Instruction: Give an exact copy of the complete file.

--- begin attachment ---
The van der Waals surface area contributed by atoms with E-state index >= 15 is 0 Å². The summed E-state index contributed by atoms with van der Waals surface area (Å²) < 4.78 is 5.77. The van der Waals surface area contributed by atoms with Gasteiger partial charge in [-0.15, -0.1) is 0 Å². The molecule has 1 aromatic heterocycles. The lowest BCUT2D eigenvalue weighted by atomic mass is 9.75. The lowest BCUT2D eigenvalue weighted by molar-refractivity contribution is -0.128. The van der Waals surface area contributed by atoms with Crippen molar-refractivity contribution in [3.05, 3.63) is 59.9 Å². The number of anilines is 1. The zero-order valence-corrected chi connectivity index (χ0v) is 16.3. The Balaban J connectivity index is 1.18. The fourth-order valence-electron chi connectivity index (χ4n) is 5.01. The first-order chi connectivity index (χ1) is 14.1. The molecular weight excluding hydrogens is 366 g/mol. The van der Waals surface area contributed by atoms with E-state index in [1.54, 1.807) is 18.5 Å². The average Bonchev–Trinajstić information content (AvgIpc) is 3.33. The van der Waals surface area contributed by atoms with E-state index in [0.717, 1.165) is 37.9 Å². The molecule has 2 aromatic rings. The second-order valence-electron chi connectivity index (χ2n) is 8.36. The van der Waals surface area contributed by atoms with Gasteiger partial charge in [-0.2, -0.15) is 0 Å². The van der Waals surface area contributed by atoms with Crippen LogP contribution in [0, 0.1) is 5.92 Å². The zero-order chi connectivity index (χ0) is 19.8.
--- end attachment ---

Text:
The van der Waals surface area contributed by atoms with E-state index >= 15 is 0 Å². The summed E-state index contributed by atoms with van der Waals surface area (Å²) < 4.78 is 5.77. The van der Waals surface area contributed by atoms with Gasteiger partial charge in [-0.15, -0.1) is 0 Å². The molecule has 1 aromatic heterocycles. The lowest BCUT2D eigenvalue weighted by atomic mass is 9.75. The lowest BCUT2D eigenvalue weighted by molar-refractivity contribution is -0.128. The van der Waals surface area contributed by atoms with Crippen molar-refractivity contribution in [3.05, 3.63) is 59.9 Å². The number of anilines is 1. The zero-order valence-corrected chi connectivity index (χ0v) is 16.3. The Balaban J connectivity index is 1.18. The fourth-order valence-electron chi connectivity index (χ4n) is 5.01. The first-order chi connectivity index (χ1) is 14.1. The molecular weight excluding hydrogens is 366 g/mol. The van der Waals surface area contributed by atoms with E-state index in [1.54, 1.807) is 18.5 Å². The average Bonchev–Trinajstić information content (AvgIpc) is 3.33. The van der Waals surface area contributed by atoms with E-state index in [0.717, 1.165) is 37.9 Å². The molecule has 2 aromatic rings. The second-order valence-electron chi connectivity index (χ2n) is 8.36. The van der Waals surface area contributed by atoms with Gasteiger partial charge in [-0.2, -0.15) is 0 Å². The van der Waals surface area contributed by atoms with Crippen LogP contribution in [0, 0.1) is 5.92 Å². The zero-order chi connectivity index (χ0) is 19.8.